Editing and formatting, on a formal level, are very good. On a rules-level, they are NOT. At least not in the cases where the pdf does not quote other material. Layout adheres to Fat Goblin Games’ nice and aesthetically pleasing 2-column full-color standard and the pdf features a lot, nice and thematically fitting stock art. The pdf has bookmarks, though some of them have titles like “_9p51zdtdf180” – while all proper bookmarks are below the array of these broken ones, it’s still irritating to see.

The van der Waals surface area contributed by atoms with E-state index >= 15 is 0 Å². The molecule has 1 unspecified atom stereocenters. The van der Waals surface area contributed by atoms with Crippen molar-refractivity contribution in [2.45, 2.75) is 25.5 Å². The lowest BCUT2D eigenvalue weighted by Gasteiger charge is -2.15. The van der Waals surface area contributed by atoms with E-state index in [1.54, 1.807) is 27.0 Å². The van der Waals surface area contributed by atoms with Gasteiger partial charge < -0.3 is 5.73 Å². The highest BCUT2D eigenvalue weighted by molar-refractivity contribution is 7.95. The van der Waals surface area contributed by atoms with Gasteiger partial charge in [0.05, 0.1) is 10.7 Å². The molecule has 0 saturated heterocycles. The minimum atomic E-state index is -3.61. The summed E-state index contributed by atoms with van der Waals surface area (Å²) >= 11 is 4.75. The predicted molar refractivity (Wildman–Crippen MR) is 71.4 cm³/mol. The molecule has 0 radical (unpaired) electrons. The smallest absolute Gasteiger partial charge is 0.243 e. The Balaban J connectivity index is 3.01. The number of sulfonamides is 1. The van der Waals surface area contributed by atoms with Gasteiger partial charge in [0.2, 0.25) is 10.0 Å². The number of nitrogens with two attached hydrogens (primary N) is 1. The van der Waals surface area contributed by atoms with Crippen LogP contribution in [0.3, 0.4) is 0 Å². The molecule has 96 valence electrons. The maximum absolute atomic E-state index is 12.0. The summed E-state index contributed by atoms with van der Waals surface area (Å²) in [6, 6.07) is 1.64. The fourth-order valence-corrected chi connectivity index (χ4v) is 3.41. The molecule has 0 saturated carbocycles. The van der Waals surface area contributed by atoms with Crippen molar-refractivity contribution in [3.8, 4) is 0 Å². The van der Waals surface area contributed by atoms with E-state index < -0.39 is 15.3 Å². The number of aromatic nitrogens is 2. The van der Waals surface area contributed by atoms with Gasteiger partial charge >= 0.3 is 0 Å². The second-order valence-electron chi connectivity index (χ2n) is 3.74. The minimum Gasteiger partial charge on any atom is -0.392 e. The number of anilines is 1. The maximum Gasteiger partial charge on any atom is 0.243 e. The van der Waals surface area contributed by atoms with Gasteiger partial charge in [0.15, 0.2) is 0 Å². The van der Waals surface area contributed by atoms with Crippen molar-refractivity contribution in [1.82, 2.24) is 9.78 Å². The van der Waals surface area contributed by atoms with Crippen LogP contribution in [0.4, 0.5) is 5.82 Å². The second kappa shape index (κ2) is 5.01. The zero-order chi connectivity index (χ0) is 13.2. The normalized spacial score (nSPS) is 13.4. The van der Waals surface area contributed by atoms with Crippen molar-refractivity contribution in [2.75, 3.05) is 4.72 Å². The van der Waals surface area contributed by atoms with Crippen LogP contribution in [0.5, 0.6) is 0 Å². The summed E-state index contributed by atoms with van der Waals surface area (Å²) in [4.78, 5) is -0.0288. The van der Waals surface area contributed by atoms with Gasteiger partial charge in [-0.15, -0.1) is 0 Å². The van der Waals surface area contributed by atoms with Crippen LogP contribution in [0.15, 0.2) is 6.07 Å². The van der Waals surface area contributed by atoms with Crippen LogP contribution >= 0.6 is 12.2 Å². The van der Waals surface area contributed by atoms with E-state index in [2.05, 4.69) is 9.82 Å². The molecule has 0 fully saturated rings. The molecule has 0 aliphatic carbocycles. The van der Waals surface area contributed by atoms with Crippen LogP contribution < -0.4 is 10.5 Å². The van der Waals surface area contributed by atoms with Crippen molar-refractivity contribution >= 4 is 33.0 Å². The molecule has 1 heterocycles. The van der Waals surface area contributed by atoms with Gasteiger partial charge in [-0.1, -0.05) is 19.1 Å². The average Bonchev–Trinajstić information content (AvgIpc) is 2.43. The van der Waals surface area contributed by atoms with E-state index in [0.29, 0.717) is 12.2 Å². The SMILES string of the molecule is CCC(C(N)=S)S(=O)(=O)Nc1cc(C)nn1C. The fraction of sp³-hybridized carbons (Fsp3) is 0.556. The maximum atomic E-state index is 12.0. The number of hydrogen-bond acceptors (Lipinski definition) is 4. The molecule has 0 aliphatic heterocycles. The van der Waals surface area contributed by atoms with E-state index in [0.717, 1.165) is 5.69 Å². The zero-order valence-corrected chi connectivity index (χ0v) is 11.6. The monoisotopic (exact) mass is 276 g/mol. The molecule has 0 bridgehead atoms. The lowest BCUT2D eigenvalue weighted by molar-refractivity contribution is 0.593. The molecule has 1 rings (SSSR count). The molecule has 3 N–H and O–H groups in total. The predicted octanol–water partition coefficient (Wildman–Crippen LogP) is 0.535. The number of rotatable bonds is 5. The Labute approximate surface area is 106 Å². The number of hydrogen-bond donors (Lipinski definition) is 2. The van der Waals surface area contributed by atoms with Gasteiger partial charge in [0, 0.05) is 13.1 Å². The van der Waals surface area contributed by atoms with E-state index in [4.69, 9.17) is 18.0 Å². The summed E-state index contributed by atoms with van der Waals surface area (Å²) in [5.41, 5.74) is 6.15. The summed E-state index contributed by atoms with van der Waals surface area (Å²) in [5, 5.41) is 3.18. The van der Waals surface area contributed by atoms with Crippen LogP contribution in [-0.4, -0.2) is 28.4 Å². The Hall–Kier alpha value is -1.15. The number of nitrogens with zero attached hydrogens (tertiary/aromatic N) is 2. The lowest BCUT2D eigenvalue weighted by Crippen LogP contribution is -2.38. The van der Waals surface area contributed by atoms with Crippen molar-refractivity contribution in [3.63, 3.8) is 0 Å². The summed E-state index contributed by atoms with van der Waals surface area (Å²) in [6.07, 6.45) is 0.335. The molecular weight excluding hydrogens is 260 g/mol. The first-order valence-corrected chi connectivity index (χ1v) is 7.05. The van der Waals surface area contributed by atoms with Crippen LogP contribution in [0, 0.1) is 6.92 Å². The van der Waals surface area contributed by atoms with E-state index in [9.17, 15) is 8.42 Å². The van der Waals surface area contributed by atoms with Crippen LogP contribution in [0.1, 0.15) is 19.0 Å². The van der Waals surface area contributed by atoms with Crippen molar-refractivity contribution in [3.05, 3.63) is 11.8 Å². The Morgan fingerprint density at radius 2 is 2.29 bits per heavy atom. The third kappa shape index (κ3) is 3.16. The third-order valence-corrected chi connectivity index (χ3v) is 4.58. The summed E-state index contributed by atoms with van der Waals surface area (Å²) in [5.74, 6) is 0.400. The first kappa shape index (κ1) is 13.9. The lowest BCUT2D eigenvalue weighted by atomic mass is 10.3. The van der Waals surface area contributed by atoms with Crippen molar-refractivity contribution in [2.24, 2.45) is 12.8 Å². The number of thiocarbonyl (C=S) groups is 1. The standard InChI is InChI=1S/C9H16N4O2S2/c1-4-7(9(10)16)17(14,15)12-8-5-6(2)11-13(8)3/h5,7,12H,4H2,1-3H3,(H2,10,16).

Jennifer R. Povey did a lot of research here and when the book talks about real world facts, about myths and the details, this is actually a fun supplement, The collection of material from other sources is also commendable. However, I am utterly baffled by the inclusion of the hussar class, which has no reason to exist. Particularly when the topic of animal companion archetypes could seriously use more options! Now, usually, a book in the Call to Arms series does two things: For one, they collect the previously released material. But more importantly, they also add new material, new engines, cool stuff. They usually expand the subject matter, making the pdfs grow above their compilation angle.